Apple started its big reveal of the Series 6 Watch with a close up on its newest sensor: a pulse oximeter, which measures blood oxygen levels. Even though the company did not mention the coronavirus in its presentation of the new sensor, the measurement tool is a sign of the times. Perhaps nothing has put the measurement of blood oxygen saturation more front and center than COVID-19.
Because the disease puts a strain on the respiratory system, tracking oxygen levels has become crucial, particularly for more severe cases of the coronavirus. The market has responded accordingly. Sales of at-home pulse oximeters grew 500% during the pandemic, according to Reportlinker. It’s no wonder that it’s showing up in the Apple Watch now.
The sensor uses red, green, and infrared LED lights to measure oxygen saturation in the blood. Its algorithm is designed to detect blood oxygen between 70% and 100%. Average blood oxygen levels are around 95% with 90% being considered low. The watch captures this information in the background so users can have a sense of how their levels fluctuate even when they’re sleeping.
As is to be expected, Apple is launching the new sensor in tandem with a series of new studies. It’s collaborating with the University of California Irvine on a longitudinal study on asthma and blood oxygen level. It will work on a second study on heart failure and blood oxygen level with University of Toronto’s Ted Rogers Centre for Heart Research and the Peter Munk Cardiac Centre at the University Health Network. Finally, it’s working on a study that examines if blood oximetry can serve as an early warning for flu with the University of Washington’s Brotman Baty Institute for Precision Medicine.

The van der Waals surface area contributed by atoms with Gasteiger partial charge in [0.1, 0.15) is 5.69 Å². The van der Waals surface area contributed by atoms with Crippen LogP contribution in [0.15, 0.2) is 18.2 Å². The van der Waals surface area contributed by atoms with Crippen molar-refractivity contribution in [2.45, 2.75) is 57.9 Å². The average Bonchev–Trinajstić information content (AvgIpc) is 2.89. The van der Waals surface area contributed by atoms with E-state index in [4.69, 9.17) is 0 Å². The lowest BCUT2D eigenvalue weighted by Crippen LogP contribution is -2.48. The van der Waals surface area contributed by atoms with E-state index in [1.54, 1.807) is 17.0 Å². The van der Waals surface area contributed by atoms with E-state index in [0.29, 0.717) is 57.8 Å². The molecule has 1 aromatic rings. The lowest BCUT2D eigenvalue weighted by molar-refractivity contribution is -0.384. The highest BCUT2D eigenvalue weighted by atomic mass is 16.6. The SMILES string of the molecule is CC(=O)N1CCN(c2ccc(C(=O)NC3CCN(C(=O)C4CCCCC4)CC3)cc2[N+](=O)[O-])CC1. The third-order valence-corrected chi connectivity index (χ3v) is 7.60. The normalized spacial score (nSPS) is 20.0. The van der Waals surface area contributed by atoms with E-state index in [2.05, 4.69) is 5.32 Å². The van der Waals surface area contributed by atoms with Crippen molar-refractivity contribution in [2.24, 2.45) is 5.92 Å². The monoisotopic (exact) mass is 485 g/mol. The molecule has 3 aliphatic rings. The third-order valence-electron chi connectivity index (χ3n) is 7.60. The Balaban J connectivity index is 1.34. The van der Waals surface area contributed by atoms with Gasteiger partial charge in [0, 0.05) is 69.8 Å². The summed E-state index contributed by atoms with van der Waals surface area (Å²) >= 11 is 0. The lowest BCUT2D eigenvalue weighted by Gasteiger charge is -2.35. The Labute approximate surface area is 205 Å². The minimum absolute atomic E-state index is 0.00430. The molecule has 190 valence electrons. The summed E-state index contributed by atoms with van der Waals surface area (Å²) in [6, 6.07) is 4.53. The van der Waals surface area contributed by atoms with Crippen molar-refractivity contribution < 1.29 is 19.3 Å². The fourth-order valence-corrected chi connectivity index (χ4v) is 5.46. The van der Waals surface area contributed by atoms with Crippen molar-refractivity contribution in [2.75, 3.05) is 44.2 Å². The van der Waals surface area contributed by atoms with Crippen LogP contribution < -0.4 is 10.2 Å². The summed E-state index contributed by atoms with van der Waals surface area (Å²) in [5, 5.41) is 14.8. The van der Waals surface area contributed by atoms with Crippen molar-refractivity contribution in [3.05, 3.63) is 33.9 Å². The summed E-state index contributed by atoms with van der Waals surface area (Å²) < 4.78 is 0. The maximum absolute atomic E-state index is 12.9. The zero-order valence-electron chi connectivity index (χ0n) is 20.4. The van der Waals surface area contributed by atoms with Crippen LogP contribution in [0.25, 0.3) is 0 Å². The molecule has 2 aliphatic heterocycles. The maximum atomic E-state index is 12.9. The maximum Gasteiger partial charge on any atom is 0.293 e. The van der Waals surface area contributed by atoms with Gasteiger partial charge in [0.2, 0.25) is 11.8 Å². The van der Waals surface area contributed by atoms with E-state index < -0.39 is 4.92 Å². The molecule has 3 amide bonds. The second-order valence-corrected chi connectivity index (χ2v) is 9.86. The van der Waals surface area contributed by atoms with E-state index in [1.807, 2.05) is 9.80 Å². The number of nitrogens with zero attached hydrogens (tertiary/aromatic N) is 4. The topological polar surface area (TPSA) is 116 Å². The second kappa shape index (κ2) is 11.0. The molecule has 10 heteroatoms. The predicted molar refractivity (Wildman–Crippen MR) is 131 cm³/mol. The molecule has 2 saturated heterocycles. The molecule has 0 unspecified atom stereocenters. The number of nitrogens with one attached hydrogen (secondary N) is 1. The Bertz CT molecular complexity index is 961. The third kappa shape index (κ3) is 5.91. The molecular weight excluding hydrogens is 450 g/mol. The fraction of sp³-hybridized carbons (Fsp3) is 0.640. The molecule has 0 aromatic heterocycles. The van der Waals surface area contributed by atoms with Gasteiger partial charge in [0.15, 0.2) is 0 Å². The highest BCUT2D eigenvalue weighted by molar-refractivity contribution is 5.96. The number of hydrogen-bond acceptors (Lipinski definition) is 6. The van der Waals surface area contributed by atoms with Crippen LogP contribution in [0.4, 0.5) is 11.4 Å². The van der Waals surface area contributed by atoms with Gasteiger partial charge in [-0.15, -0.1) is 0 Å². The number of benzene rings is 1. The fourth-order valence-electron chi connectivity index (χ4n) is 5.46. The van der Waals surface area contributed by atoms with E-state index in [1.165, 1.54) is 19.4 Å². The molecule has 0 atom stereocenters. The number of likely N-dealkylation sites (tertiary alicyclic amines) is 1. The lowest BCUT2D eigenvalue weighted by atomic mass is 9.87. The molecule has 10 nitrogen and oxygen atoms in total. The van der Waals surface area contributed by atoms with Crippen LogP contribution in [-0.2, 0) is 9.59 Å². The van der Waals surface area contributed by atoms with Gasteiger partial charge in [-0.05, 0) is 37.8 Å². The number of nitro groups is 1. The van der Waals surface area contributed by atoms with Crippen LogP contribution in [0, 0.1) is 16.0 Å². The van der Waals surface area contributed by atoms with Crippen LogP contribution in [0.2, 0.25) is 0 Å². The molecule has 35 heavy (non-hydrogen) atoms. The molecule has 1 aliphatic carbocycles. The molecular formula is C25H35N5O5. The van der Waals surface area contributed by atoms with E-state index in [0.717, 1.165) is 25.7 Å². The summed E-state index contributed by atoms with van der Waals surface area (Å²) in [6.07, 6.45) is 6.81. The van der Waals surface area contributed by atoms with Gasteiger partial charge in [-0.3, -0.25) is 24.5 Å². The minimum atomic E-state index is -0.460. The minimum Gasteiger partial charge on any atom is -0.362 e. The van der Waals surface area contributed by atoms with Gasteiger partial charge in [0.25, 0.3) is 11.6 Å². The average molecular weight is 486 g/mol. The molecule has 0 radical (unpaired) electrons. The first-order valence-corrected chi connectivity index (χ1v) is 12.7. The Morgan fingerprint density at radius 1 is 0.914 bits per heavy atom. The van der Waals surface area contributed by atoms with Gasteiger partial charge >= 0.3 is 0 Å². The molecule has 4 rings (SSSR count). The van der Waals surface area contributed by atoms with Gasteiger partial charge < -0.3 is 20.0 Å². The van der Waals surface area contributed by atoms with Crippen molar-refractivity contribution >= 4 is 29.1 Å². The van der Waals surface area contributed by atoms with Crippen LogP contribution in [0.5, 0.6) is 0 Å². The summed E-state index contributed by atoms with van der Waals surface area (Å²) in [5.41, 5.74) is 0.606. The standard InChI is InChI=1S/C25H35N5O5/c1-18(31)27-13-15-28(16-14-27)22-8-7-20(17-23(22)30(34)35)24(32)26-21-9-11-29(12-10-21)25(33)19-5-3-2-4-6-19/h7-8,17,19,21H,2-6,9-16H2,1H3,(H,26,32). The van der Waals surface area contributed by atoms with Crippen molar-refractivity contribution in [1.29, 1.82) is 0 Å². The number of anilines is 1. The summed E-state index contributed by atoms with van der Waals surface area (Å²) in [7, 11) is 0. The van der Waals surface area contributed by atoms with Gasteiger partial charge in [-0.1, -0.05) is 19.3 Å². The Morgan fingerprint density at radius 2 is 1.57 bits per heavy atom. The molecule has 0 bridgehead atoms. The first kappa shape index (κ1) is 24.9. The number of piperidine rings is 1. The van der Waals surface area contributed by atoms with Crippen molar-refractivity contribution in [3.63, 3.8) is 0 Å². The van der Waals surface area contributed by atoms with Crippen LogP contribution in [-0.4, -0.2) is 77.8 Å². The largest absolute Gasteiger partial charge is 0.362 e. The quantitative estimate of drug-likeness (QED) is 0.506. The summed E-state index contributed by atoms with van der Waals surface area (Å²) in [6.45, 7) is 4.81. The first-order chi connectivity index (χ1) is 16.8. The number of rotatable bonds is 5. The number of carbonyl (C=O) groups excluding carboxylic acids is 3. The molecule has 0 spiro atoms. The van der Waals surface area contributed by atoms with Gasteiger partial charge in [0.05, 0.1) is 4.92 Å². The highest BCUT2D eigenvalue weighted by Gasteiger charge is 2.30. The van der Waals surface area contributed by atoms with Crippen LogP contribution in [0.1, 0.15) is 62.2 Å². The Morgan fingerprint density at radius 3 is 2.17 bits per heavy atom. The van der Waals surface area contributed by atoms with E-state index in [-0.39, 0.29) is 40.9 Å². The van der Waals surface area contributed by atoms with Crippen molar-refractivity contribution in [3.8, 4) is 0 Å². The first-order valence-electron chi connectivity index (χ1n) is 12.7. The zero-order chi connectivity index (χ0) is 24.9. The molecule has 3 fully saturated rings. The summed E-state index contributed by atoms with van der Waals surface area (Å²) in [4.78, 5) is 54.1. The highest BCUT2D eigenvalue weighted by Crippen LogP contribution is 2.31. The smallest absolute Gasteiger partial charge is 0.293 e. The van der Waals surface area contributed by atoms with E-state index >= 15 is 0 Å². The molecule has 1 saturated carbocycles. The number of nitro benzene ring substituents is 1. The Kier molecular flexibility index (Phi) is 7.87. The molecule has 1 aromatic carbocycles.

Apple has yet to reveal the specifics of these studies. However, if its last slate of studies is any indication, this research will focus on seeing what kind of data the Watch can gather and whether it can assist researchers in better understanding human health.
Apple’s push into medical devices
How accurate is this pulse oximeter? It’s unclear. Apple has long sought the approval of the medical establishment for its other would-be-medical sensors through partnering with academic medical institutions and major health care centers, going as far as to get the Food and Drug Administration to sign off on its ECG and heart monitoring features. However, not all doctors are on board with Apple’s creep into the medical device world.
Earlier this year, the Cleveland Clinic called out the Apple Watch 4’s heart arrhythmia function for only capturing 41% of heart arrhythmia instances. “At this point, consumer wearables and watches don’t have the accuracy to replace the ECG. A diagnosis of Afib requires input from a physician,” said Marc Gillinov, Cleveland Clinic’s chair of thoracic and cardiovascular surgery, in February.
But that is not likely to stop Apple from trying to establish itself as the health app for consumers. It’s already doing so in Singapore. The company is working with the Singapore government on a public health initiative called LumiHealth. It’s an app aimed at getting people in Singapore to be more active by using Apple’s devices to remind people to move. The app will also introduce residents to a series of health programs as well as coaching. The focus here is on personalization, and the app will make recommendations based on age, gender, and weight. Because it will be connected to Singapore’s health system, the app will also remind people when it’s time to visit the doctor for immunizations or other annual health check-ins. The program offers various incentives for reaching health goals.
It’s clear that Apple is increasingly positioning itself as a consumer health partner. Even if its technology is not medical grade, it may be good enough to cement itself as a leader in the category.